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What is Anxiety? (And how to address it effectively)

Updated: Nov 15, 2021

Stress vs Anxiety

There's a fine line between anxiety and stress as both conditions present similar physical responses even though emotional ones may vary. Emotions experienced during stressful times that may not be present while experiencing anxiety are anger and irritability. On the one hand, stress can be caused by an external trigger, either a short-term stressor such as an argument, traffic jam, work deadline, etc.…; or a long-term stressor such as covid restrictions, lockdowns, ongoing financial worries or chronic illness). On the other hand, anxiety is characterised by persistent and overwhelming thoughts about unpredictable and uncontrollable threats, even in the absence of danger.

Where does anxiety come from?

The exact cause of anxiety is unknown. It can be attributed to traumatic life events, alteration of neurotransmitter levels in the brain. An anxiety disorder is characterised by a sudden feeling of uneasiness, worrying, fear, restlessness, or panic. Relaxation techniques and Cognitive Behavioural Therapy are helpful in most cases.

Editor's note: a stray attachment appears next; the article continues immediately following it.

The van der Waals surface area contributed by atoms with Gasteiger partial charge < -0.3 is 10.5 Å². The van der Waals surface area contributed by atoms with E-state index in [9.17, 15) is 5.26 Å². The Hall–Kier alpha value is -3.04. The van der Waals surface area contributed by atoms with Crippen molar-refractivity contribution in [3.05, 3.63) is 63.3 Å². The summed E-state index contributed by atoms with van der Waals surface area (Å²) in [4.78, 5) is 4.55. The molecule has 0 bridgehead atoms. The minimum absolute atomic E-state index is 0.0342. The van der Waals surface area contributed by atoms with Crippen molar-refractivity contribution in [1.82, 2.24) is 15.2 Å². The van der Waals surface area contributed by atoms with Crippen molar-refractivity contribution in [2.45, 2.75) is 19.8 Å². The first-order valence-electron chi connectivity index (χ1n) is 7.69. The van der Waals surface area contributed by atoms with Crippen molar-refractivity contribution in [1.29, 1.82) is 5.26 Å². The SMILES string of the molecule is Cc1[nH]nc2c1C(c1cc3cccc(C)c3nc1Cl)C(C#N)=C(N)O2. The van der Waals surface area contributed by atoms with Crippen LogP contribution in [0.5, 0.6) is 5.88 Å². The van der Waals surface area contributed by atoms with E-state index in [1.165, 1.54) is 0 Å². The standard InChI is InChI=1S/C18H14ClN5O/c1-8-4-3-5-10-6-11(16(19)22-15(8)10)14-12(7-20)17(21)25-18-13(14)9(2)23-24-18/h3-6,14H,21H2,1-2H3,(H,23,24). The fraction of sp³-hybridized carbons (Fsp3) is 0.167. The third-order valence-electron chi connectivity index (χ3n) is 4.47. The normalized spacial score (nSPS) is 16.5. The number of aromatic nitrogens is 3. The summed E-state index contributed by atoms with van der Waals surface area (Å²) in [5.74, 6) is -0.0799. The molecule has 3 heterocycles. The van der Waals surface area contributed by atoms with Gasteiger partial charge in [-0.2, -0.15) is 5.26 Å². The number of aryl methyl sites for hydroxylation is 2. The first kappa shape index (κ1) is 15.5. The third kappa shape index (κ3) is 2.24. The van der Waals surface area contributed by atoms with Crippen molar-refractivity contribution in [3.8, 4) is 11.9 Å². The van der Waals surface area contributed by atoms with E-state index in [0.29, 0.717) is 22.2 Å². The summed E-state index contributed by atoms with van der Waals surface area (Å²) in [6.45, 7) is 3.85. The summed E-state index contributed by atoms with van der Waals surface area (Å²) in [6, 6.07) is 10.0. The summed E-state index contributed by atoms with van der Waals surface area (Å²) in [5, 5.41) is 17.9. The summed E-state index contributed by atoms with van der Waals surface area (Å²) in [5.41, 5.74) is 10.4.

Are Anxiety and Depression the Same?

In mental health, the most common comorbidities is that of depression and anxiety. Studies reveal that 60% of people suffering from anxiety also develop symptoms of depression and reciprocally. On a physiological level, anxiety increases cortisol while decreasing neuronal plasticity, long-term memory (CREB), and brain cells growth factors (BDNF), which is observed in depression and other mood disorders revealing cognitive issues. Some physiological responses may overlap with someone presenting both conditions, making it more challenging to address traditional medicine, as treatments may differ. Thus, what would manage anxiety efficiently may not be appropriate for depression and otherwise. Although anxiety and depression may present a range of similar symptoms, there are distinctions while experiencing them. Both conditions are engaged in excessive worry and negative expectancy; however, depression is past-oriented while anxiety is focused on current and future threats.